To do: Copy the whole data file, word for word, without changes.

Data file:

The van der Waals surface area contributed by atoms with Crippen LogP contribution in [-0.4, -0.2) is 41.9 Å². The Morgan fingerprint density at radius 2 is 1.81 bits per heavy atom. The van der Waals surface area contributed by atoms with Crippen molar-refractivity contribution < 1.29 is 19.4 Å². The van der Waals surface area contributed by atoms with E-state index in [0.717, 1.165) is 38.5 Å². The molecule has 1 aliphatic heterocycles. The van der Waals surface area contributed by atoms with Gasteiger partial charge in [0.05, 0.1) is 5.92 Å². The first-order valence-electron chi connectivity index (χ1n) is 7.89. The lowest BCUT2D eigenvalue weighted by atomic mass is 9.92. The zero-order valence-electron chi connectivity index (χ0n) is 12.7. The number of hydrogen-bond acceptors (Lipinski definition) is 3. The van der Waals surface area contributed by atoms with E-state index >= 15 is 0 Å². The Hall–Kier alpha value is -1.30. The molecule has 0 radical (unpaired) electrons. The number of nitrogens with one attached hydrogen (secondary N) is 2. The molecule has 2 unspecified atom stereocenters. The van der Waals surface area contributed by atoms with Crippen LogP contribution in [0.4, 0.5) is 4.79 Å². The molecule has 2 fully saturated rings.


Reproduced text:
The van der Waals surface area contributed by atoms with Crippen LogP contribution in [-0.4, -0.2) is 41.9 Å². The Morgan fingerprint density at radius 2 is 1.81 bits per heavy atom. The van der Waals surface area contributed by atoms with Crippen molar-refractivity contribution < 1.29 is 19.4 Å². The van der Waals surface area contributed by atoms with E-state index in [0.717, 1.165) is 38.5 Å². The molecule has 1 aliphatic heterocycles. The van der Waals surface area contributed by atoms with Gasteiger partial charge in [0.05, 0.1) is 5.92 Å². The first-order valence-electron chi connectivity index (χ1n) is 7.89. The lowest BCUT2D eigenvalue weighted by atomic mass is 9.92. The zero-order valence-electron chi connectivity index (χ0n) is 12.7. The number of hydrogen-bond acceptors (Lipinski definition) is 3. The van der Waals surface area contributed by atoms with E-state index >= 15 is 0 Å². The Hall–Kier alpha value is -1.30. The molecule has 0 radical (unpaired) electrons. The number of nitrogens with one attached hydrogen (secondary N) is 2. The molecule has 2 unspecified atom stereocenters. The van der Waals surface area contributed by atoms with Crippen LogP contribution in [0.4, 0.5) is 4.79 Å². The molecule has 2 fully saturated rings.